Lawrence believed that building facades should not overwhelm a neighborhood. In this case the shape of the lot militated against that excess. From the street only the carport and an iron grille are visible. The carport bears a flat roof, a hallmark of International-Style inspired buildings.
Each of the two wings has a different function and feel. The cozy bedroom wing includes two baths with their original tiles and fixtures and the two bedrooms with glass walls. The utilities, housed at the other end of the wing, form a separate unit. In the larger wing, dedicated to public life, interior walls are partitions that do not obstruct the view of the roof, which seems to defy gravity, rising to 18 feet. A bank of skylights enhances the openness. Storage space lines the bedroom hall, dining room and kitchen. The Decorative elements are subtle and carefully chosen. Molding, of either wood or plaster, is absent. Doors are generally unadorned; exceptions include the sliding door between the den and the entrance hall and the metal grille work. The massive fireplace and its matching coffee table, of Travertine marble, were designed by Lawrence.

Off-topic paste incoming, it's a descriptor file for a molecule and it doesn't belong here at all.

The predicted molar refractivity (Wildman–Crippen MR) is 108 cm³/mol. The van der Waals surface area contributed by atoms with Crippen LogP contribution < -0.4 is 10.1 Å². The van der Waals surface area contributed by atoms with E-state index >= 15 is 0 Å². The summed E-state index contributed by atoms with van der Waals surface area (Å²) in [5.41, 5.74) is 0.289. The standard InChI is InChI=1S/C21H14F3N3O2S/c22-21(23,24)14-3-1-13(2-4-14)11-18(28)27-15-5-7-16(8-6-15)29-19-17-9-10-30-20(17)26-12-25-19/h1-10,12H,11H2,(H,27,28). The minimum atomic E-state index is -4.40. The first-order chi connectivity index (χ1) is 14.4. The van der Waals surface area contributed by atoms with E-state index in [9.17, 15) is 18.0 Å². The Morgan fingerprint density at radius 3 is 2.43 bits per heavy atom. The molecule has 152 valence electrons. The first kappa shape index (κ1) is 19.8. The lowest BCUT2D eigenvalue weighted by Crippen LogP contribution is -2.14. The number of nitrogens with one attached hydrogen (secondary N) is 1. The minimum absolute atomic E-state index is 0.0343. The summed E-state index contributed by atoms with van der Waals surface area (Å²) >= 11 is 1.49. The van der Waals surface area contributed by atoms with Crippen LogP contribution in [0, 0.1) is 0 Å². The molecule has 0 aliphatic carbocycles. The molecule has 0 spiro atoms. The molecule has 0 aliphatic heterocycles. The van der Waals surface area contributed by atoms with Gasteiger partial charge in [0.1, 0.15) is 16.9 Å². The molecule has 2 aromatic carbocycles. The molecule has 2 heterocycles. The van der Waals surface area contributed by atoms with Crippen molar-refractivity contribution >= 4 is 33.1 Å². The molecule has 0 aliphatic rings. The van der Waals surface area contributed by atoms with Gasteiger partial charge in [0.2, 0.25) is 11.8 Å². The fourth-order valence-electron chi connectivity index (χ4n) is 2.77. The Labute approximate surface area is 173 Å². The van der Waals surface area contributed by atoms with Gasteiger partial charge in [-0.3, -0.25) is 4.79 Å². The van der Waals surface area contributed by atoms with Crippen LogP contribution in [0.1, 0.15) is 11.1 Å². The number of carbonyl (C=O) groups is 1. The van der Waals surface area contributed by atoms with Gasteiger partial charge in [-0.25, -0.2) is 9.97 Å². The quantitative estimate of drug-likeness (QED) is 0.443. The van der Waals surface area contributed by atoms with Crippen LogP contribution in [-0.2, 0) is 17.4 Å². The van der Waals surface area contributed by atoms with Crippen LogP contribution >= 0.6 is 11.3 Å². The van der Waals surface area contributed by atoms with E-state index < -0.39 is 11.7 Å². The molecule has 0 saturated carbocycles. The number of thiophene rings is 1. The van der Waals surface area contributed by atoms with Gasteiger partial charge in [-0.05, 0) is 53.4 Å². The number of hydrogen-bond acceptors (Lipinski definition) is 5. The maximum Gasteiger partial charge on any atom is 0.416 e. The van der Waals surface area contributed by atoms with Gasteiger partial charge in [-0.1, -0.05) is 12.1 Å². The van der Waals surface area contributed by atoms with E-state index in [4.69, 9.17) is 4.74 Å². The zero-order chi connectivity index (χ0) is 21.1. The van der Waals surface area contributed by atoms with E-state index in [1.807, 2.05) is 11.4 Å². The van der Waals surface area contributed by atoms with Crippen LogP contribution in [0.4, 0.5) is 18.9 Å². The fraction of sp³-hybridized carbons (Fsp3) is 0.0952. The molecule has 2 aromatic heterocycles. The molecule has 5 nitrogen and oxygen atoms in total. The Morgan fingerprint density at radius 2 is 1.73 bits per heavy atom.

The home complements the owners furniture and art collection dating to the Art Deco period, the 1940’s through 1960’s, and the contemporary era.
This home blends antique and contemporary, delicate windows and massive curving surfaces. Mrs. Galatoire spent much of her life collecting components from buildings slated for demolition, and the architect took up the challenge of incorporating them into a coherent home.
The entry drive and courtyard are paved with cobblestones from the site of the International Trade Mart, and the courtyard features an antique three-tier iron fountain in a reflecting pool. Arched fan doors from the Garden District home of Josephine Louise Newcomb serves as the entrance.
Mrs. Galatoire’s collection of windows from the Good Shepherd Convent (built in 1866 at Bienville and Broad Streets for the care of delinquent girls) includes the arched windows that form the front of the house and eleven stained glass ceiling fixtures. To the right of the entryway is a guest suite. The bath features a Portuguese carved door dating to the mid-eighteenth century, collected from the home of Archbishop John Shaw. Bronze faced window benches with antique tiles from the Shaw house are seen in the bedroom, living room and television room.
Stone is important in this home. The downstairs floor is white marble, and several bathrooms include marble as well. The circular wall behind the dining room and living area is of granite. The curving lines of the building are particular striking as the balcony passes through the arched windows upstairs. Equally compelling is the view of Bayou St. John. The back stairway is also an exercise in curves. It spirals tightly, and the newel post is a series of stacked balls.
Mrs. Galatoire’s eclectic tastes are evident in the kitchen: the cooking island, crafted from a single brass column, was once the service counter of a downtown bank. An antique door of glass and metal is from Spain.